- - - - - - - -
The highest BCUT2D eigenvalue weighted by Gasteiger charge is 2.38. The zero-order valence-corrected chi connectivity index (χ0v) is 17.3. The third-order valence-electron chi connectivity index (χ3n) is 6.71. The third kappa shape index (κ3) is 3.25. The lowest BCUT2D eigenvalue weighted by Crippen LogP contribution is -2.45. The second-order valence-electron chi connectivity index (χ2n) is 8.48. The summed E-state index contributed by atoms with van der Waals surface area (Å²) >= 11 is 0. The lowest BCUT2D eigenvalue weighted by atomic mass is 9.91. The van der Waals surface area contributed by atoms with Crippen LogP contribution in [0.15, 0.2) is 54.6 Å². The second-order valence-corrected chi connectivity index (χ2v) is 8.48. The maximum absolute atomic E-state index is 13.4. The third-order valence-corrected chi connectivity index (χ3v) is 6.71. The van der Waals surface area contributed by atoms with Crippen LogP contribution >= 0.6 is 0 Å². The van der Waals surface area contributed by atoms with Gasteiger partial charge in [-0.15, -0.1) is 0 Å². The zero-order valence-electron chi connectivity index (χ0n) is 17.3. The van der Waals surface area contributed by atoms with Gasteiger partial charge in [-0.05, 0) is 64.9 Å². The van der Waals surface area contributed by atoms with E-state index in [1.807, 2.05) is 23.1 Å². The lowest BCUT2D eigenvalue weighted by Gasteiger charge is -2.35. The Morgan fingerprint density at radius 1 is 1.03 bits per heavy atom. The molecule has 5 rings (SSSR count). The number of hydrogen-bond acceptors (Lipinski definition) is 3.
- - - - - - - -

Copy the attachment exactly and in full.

The highest BCUT2D eigenvalue weighted by Gasteiger charge is 2.38. The zero-order valence-corrected chi connectivity index (χ0v) is 17.3. The third-order valence-electron chi connectivity index (χ3n) is 6.71. The third kappa shape index (κ3) is 3.25. The lowest BCUT2D eigenvalue weighted by Crippen LogP contribution is -2.45. The second-order valence-electron chi connectivity index (χ2n) is 8.48. The summed E-state index contributed by atoms with van der Waals surface area (Å²) >= 11 is 0. The lowest BCUT2D eigenvalue weighted by atomic mass is 9.91. The van der Waals surface area contributed by atoms with Crippen LogP contribution in [0.15, 0.2) is 54.6 Å². The second-order valence-corrected chi connectivity index (χ2v) is 8.48. The maximum absolute atomic E-state index is 13.4. The third-order valence-corrected chi connectivity index (χ3v) is 6.71. The van der Waals surface area contributed by atoms with Crippen LogP contribution >= 0.6 is 0 Å². The van der Waals surface area contributed by atoms with Gasteiger partial charge in [-0.15, -0.1) is 0 Å². The zero-order valence-electron chi connectivity index (χ0n) is 17.3. The van der Waals surface area contributed by atoms with Gasteiger partial charge in [-0.05, 0) is 64.9 Å². The van der Waals surface area contributed by atoms with E-state index in [1.807, 2.05) is 23.1 Å². The lowest BCUT2D eigenvalue weighted by Gasteiger charge is -2.35. The Morgan fingerprint density at radius 1 is 1.03 bits per heavy atom. The molecule has 5 rings (SSSR count). The number of hydrogen-bond acceptors (Lipinski definition) is 3.